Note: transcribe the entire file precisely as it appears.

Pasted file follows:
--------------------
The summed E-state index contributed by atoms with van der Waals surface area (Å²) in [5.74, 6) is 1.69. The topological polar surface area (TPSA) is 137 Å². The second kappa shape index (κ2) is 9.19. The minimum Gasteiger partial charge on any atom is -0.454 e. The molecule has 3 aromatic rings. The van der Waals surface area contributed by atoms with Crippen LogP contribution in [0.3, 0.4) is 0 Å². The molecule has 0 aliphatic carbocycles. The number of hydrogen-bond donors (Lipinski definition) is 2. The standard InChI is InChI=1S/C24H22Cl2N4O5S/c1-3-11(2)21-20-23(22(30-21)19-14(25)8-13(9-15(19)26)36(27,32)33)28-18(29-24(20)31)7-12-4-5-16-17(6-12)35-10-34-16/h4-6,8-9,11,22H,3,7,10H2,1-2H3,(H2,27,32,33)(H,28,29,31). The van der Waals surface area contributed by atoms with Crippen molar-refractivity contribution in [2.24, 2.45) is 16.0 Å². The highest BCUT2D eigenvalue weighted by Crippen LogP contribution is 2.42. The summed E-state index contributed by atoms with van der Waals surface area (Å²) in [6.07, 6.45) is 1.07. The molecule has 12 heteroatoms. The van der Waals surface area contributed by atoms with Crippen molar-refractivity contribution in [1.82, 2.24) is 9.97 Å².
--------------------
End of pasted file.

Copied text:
The summed E-state index contributed by atoms with van der Waals surface area (Å²) in [5.74, 6) is 1.69. The topological polar surface area (TPSA) is 137 Å². The second kappa shape index (κ2) is 9.19. The minimum Gasteiger partial charge on any atom is -0.454 e. The molecule has 3 aromatic rings. The van der Waals surface area contributed by atoms with Crippen LogP contribution in [0.3, 0.4) is 0 Å². The molecule has 0 aliphatic carbocycles. The number of hydrogen-bond donors (Lipinski definition) is 2. The standard InChI is InChI=1S/C24H22Cl2N4O5S/c1-3-11(2)21-20-23(22(30-21)19-14(25)8-13(9-15(19)26)36(27,32)33)28-18(29-24(20)31)7-12-4-5-16-17(6-12)35-10-34-16/h4-6,8-9,11,22H,3,7,10H2,1-2H3,(H2,27,32,33)(H,28,29,31). The van der Waals surface area contributed by atoms with Crippen molar-refractivity contribution in [2.24, 2.45) is 16.0 Å². The highest BCUT2D eigenvalue weighted by Crippen LogP contribution is 2.42. The summed E-state index contributed by atoms with van der Waals surface area (Å²) in [6.07, 6.45) is 1.07. The molecule has 12 heteroatoms. The van der Waals surface area contributed by atoms with Crippen molar-refractivity contribution in [1.82, 2.24) is 9.97 Å².